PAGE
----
The three steps to saving enough into your pension
Set a target, make a plan and make the most of all the available tax breaks
The recent recession prompted many people to put off starting a pension - while others stopped paying into their pensions altogether because they simply could not afford to save.
It makes sense to pay into a private pension. Doing so means you won't have to survive on the State pension of €233 a week when you retire - assuming you're eligible for it. Pensions are also one of the most tax-efficient ways of saving money - particularly for higher-rate taxpayers. Every €100 you pay into a pension will only cost you €60 if you're a higher-rate taxpayer - or €80 if you pay tax at the standard 20pc rate.
Now that the economy appears to be getting back on its feet, it could be the ideal time to make up for those lost years of saving into a pension. So how would you go about doing that?
Step 1: Set your target
Before deciding how much you should save into a pension, set your target - that is, what kind of income do you want when you retire? Most pension advisers recommend you aim to have an annual income equivalent to between 50pc and 66pc of your final salary on retirement.
Step 2: Save to hit your target
Let's say you're on a salary of €50,000 and you want to retire on a pension equivalent to two-thirds of that salary. That would give you a retirement income of €33,000. You haven't yet started to pay into a pension. You expect to retire at the age of 68. The amount you must save to hit your pension target will depend on your age.
A 20-year-old would need to save €683 a month - which would cost €433 after tax relief - to secure a pension of €33,000 a year, according to the Pensions Authority. A 30-year-old would need to save €963 a month - or €629 after tax relief - to hit the same target. A 35-year-old would need to save €1,171 a month - or €838 after tax relief. A 40-year-old would need to save €1,358 - or €942 after tax relief. A 50-year-old would need to save €2,367 a month - or €1,867 after tax relief. A 55-year-old would need to save €3,488 a month - or €2,926 after tax relief.
Unless you're realistic about the amount you're saving into your pension, you'll be shocked come retirement date. For example, let's say you're 35 years old and you have just started paying into a pension. You're paying 5pc of your €50,000 salary into your pension - and your boss isn't paying any contributions. At that rate, you'd only have a pension equivalent to about €16,000 a year by the time you retire - and that includes the State pension. So you'd have to survive on a pension of about €300 a week (before tax).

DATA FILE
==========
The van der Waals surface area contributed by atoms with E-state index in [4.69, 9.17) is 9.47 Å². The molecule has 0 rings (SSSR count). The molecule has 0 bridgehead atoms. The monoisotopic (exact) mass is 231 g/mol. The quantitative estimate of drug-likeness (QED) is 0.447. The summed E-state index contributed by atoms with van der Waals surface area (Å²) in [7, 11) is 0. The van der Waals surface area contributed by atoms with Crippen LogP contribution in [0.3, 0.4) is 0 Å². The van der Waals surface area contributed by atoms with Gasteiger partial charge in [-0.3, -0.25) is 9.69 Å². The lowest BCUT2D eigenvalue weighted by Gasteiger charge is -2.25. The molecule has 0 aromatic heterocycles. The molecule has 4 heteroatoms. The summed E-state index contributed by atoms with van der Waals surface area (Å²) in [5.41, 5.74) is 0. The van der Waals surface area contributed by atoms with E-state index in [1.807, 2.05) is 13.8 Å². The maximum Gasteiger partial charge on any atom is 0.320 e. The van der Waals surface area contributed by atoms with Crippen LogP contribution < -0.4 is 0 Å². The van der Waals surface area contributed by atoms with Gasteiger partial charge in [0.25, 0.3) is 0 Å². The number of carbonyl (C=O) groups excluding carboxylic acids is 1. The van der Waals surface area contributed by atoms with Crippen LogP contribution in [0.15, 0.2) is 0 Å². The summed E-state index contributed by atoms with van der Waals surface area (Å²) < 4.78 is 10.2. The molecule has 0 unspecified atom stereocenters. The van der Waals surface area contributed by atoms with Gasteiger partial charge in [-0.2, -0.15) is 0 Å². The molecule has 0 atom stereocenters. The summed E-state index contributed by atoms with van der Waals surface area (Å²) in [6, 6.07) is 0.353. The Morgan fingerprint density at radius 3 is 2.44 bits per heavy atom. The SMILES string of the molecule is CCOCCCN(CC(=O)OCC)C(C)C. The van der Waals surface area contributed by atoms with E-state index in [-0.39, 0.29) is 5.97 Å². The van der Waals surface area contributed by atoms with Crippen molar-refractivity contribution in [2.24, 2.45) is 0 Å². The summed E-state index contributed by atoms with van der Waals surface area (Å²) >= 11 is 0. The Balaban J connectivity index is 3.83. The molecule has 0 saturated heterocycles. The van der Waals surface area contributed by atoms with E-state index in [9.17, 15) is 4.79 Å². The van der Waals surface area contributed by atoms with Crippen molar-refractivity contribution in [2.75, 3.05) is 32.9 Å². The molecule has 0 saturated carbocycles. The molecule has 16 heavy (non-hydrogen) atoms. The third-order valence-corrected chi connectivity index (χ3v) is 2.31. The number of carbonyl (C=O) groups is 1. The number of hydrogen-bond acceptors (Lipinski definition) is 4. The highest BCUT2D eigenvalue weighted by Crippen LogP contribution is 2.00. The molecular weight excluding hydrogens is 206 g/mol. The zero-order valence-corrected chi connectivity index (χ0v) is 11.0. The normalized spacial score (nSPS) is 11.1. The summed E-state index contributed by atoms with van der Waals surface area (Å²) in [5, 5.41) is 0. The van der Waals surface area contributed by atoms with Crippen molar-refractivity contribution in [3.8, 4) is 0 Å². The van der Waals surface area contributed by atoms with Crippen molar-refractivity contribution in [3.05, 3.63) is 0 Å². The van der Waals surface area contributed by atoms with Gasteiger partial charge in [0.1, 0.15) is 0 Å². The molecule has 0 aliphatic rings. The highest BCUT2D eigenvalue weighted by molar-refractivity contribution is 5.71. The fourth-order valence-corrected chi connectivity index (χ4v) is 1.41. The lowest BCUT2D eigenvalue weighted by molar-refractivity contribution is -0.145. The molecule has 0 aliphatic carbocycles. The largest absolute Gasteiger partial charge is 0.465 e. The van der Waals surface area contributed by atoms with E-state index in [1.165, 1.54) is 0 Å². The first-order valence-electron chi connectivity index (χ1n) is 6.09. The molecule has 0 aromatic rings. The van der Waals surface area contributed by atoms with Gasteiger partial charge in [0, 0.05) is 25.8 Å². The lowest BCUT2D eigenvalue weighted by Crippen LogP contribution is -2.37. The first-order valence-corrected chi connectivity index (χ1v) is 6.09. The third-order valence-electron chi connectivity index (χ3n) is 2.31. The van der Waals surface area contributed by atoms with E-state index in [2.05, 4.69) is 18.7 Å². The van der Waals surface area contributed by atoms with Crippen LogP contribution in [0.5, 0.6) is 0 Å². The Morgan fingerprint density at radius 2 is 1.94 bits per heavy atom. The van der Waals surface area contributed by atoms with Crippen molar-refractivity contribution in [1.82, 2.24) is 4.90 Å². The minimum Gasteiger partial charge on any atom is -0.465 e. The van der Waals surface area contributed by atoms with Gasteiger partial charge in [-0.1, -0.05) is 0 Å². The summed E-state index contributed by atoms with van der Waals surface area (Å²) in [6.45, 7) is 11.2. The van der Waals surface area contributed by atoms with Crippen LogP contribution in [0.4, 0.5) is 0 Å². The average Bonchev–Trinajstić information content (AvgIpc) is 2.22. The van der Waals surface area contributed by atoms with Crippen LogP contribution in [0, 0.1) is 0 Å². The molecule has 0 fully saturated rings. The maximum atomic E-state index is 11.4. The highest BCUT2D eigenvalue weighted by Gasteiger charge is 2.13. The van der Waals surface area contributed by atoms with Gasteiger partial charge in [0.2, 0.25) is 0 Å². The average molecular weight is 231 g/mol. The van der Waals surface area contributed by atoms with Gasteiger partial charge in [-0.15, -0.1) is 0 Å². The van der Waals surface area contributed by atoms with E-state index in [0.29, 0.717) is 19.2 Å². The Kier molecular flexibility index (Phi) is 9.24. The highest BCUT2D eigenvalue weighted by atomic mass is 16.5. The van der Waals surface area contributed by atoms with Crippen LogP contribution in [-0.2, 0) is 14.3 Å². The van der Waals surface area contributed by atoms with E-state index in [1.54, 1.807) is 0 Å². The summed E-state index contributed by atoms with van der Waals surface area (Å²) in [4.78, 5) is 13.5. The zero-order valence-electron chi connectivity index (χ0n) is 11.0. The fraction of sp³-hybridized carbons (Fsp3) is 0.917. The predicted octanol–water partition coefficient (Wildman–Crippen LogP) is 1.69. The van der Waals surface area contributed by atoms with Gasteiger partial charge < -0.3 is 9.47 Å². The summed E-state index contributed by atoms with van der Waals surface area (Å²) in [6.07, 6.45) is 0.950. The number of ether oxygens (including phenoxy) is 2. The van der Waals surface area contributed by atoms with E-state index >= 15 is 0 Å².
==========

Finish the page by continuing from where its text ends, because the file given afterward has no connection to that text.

Step 3: Get all your tax breaks
Take full advantage of the tax breaks on pensions when saving for your retirement.
You can get tax relief on pension contributions at your highest rate of income tax - but you cannot claim relief for PRSI or the Universal Social Charge. This means you can claim back 20pc or 40pc of your pension contributions in tax relief, depending on the rate of tax you pay. There are limits to the amount of tax relief you can get on your pension contributions, depending on your age and earnings. It makes sense not to exceed those limits - but to increase your contributions once you reach an age that entitles you to a greater amount of tax relief.
Those under 30 can get tax relief on pension contributions equivalent to no more than 15pc of their earnings. Those aged between 30 and 39 can get tax relief on contributions of up to 20pc of their earnings. This rises to 25pc for those aged between 40 and 49; 30pc for those aged between 50 and 54; 35pc for those aged between 55 and 59; and 40pc for those aged 60 or over. Furthermore, there is a €115,000 cap on the maximum annual earnings that pensions tax relief can be claimed on. This means you could put €46,000 worth of pension contributions into your pension a year once you turn 60 - and get tax relief on all of those contributions.
Should you save more than €46,000 a year into your pension when aged 60 or older, you won't get tax relief on all your pension contributions that year but you may be able to apply for tax relief on these contributions in the future - or you could backdate the relief. "You can backdate your pension contributions for one year," said Jim Connolly, head of pensions with Standard Life. "This means that you could put €92,000 of pension contributions (which qualify for full tax relief) into your pension pot in 2015 - if you can afford it and salary permitting."
Self-employed individuals and others who are busy filing their tax return ahead of this October's tax deadline still have time to make a contribution to their pension - and chop their tax bill as a result.
"You can make a once-off contribution to your pension around the time of your tax return," said Eoin McGee, chief executive of Prosperous Financial Planning. "If you are self-employed, once the tax year [which is the calendar year] finishes, you have until October of the new year to file last year's return. At any point before you file your return, you can make a payment into a pension plan and claim it against the previous year. This is not just for the self-employed - PAYE workers can also make a contribution this year in respect of last year before they do a return."
Sunday Indo Business